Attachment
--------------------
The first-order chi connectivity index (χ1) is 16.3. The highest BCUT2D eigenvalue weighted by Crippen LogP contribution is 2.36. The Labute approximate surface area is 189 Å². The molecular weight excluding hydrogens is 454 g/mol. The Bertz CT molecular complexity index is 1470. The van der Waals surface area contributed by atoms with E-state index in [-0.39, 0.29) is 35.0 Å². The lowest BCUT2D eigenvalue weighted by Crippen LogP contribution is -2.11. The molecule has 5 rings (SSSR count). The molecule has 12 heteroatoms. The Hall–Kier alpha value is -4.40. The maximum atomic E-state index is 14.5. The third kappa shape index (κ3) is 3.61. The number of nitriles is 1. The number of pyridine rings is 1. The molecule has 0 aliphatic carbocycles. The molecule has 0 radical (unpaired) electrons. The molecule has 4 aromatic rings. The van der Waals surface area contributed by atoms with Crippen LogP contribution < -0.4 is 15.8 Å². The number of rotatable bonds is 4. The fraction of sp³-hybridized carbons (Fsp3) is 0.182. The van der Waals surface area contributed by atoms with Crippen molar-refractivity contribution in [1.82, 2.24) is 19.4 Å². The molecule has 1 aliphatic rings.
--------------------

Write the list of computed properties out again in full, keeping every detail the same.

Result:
The first-order chi connectivity index (χ1) is 16.3. The highest BCUT2D eigenvalue weighted by Crippen LogP contribution is 2.36. The Labute approximate surface area is 189 Å². The molecular weight excluding hydrogens is 454 g/mol. The Bertz CT molecular complexity index is 1470. The van der Waals surface area contributed by atoms with E-state index in [-0.39, 0.29) is 35.0 Å². The lowest BCUT2D eigenvalue weighted by Crippen LogP contribution is -2.11. The molecule has 5 rings (SSSR count). The molecule has 12 heteroatoms. The Hall–Kier alpha value is -4.40. The maximum atomic E-state index is 14.5. The third kappa shape index (κ3) is 3.61. The number of nitriles is 1. The number of pyridine rings is 1. The molecule has 0 aliphatic carbocycles. The molecule has 0 radical (unpaired) electrons. The molecule has 4 aromatic rings. The van der Waals surface area contributed by atoms with Crippen LogP contribution < -0.4 is 15.8 Å². The number of rotatable bonds is 4. The fraction of sp³-hybridized carbons (Fsp3) is 0.182. The van der Waals surface area contributed by atoms with Crippen molar-refractivity contribution in [1.82, 2.24) is 19.4 Å². The molecule has 1 aliphatic rings.